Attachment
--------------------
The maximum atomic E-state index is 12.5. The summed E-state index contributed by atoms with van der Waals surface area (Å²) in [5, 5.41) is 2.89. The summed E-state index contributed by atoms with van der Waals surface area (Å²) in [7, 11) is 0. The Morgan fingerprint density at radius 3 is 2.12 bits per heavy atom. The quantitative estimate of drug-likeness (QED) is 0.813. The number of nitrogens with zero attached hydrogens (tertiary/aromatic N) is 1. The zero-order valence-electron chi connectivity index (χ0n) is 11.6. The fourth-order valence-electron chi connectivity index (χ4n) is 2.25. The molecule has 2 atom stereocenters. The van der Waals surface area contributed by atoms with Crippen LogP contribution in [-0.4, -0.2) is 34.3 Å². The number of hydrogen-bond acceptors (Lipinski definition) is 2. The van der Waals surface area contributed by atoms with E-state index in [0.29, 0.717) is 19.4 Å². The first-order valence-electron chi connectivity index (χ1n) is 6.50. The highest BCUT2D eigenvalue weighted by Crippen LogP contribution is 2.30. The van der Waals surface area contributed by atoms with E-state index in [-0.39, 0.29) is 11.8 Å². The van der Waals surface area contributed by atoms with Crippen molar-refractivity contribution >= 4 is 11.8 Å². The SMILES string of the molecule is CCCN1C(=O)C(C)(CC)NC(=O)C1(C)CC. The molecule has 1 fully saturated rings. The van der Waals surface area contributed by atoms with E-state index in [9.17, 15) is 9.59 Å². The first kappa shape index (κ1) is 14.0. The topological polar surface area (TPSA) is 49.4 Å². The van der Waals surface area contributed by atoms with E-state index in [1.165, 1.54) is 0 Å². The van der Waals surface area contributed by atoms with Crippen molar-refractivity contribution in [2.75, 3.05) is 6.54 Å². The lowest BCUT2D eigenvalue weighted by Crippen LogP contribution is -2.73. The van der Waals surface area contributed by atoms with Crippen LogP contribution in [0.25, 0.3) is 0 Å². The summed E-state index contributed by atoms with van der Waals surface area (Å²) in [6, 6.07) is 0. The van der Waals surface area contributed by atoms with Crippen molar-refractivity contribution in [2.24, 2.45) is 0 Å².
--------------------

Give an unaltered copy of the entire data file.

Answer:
The maximum atomic E-state index is 12.5. The summed E-state index contributed by atoms with van der Waals surface area (Å²) in [5, 5.41) is 2.89. The summed E-state index contributed by atoms with van der Waals surface area (Å²) in [7, 11) is 0. The Morgan fingerprint density at radius 3 is 2.12 bits per heavy atom. The quantitative estimate of drug-likeness (QED) is 0.813. The number of nitrogens with zero attached hydrogens (tertiary/aromatic N) is 1. The zero-order valence-electron chi connectivity index (χ0n) is 11.6. The fourth-order valence-electron chi connectivity index (χ4n) is 2.25. The molecule has 2 atom stereocenters. The van der Waals surface area contributed by atoms with Crippen LogP contribution in [-0.4, -0.2) is 34.3 Å². The number of hydrogen-bond acceptors (Lipinski definition) is 2. The van der Waals surface area contributed by atoms with E-state index in [0.29, 0.717) is 19.4 Å². The first-order valence-electron chi connectivity index (χ1n) is 6.50. The highest BCUT2D eigenvalue weighted by Crippen LogP contribution is 2.30. The van der Waals surface area contributed by atoms with E-state index in [-0.39, 0.29) is 11.8 Å². The van der Waals surface area contributed by atoms with Crippen molar-refractivity contribution >= 4 is 11.8 Å². The SMILES string of the molecule is CCCN1C(=O)C(C)(CC)NC(=O)C1(C)CC. The molecule has 1 fully saturated rings. The van der Waals surface area contributed by atoms with E-state index in [9.17, 15) is 9.59 Å². The first kappa shape index (κ1) is 14.0. The topological polar surface area (TPSA) is 49.4 Å². The van der Waals surface area contributed by atoms with E-state index in [1.165, 1.54) is 0 Å². The van der Waals surface area contributed by atoms with Crippen molar-refractivity contribution in [2.75, 3.05) is 6.54 Å². The lowest BCUT2D eigenvalue weighted by Crippen LogP contribution is -2.73. The van der Waals surface area contributed by atoms with Crippen LogP contribution in [0.25, 0.3) is 0 Å². The summed E-state index contributed by atoms with van der Waals surface area (Å²) in [6, 6.07) is 0. The van der Waals surface area contributed by atoms with Crippen molar-refractivity contribution in [2.24, 2.45) is 0 Å².